* Within this constraint, Windows will always attempt to respect the BIOS configuration on a PCI device.
  * A PCI device with 64-bit BARs and no BIOS configuration is still assigned a memory address range above 4GB as available on the parent

The key statement there I noticed being "A memory address range above 4GB is available for PCI devices only if that range is physically accessible by the OS"


Then on slide 22, "BIOS Design Recommendations":

* The ACPI BIOS should describe the memory range above 4GB in the _CRS and/or _PRS of the PCI root bus
  * This is described using the QWord Address Space descriptor as defined in the ACPI spec (Section 6.4.3.5.1).
  * Windows will evaluate  the _SRS method with a buffer in the same format as the _CRS/_PRS
* The memory range for the PCI root bus should not overlap with the physical RAM or some other range
* The memory range is required to be physically accessible by the processor/chipset
* The ACPI BIOS should configure the resources on the PCI devices after evaluating the _OSI method to account for the Server 2003 behavior
* The ACPI BIOS should return an appropriate buffer in the evaluation of the _CRS/_PRS on a PCI root bus to account for the Server 2003 behavior

What caught my eye there is "The memory range is required to be physically accessible by the processor/chipset" because it seems that is the issue in this bug.
Comment 5 TJ 2008-04-17 22:32:30 UTC
Created attachment 15797 [details]
Comparison of Linux and Windows PCI range allocations

I've done an analysis of the PCI allocations between Linux with 2GB, 3GB, and Windows 3GB.

The most obvious thing is that Linux allocates small PCI root port ranges in prime locations.

As I understand it the range allocated to a device must be on a same-size boundary - if the range is 256MB then it should be allocated on a 256MB boundary too. Windows uses the first 256MB of the top 1GB PCI range, 0xC000000. Linux puts several small ranges in that space. The UHCI and other devices start at 0xD2304000 so the 2nd 256MB window is not available.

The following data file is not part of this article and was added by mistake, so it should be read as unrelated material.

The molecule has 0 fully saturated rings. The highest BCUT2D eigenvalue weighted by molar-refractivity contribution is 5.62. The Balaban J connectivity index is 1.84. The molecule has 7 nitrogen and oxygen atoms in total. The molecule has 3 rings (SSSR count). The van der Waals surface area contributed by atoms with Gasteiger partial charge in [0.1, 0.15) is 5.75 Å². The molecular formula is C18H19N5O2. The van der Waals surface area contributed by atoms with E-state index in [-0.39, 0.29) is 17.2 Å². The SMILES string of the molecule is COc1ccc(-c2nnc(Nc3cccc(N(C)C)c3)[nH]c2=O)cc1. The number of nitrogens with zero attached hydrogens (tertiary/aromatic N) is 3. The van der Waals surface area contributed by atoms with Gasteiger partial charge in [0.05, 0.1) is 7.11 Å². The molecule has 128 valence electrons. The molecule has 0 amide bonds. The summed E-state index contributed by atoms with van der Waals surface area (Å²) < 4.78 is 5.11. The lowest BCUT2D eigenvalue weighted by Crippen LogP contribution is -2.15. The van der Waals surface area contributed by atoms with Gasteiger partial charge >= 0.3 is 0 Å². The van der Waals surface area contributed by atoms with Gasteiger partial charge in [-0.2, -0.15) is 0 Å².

The allocation of small ranges in the 0xC0000000-0xCFFFFFFF space forces the 256MB of the GFX card to be placed at 0xB0000000-0xBFFFFFFF when there is 2GB of RAM installed (RAM ends at 0x7FFFFFFF).
With 3GB of RAM installed the end address of RAM is 0xBFFFFFFF. That forces the GFX to be allocated a different range and as the 0xC0000000+ range has those small allocations the only place left is above the 4GB boundary.

From examining the Windows allocation addresses with reference to the PCI specifications it is clear that Windows is using  the recommended *subtractive decode* to allocate ranges (in other words, start at the top of address space and allocate working down) whereas it looks like Linux is using a bottom-up strategy except for one device, the "Mobile PCI Bridge [8086:2448]"

I'm attaching the range comparison table.
Comment 6 TJ 2008-04-18 11:03:23 UTC
After a few debug printk() runs watching the allocation strategy I wondered why the PCI resources region doesn't start at the beginning of the largest gap:

[    0.000000] Allocating PCI resources starting at c2000000 (gap: c0000000:20000000)

since, when 3GB RAM is installed, the gap starts at 0xC0000000 but the allocation region begins at 0xC2000000.

The other issue is that only the largest gap seems to be used for allocations, which explains why smaller allocations for other devices effectively choke off use of the range in 32-bit address space.

In contrast, from looking at the addresses in the allocation comparison with Windows, it looks as if Windows uses *all* gaps for allocation rather than just the largest. It is noticeable that Windows allocates smaller regions in the gaps between the various 'high' e820 reservations.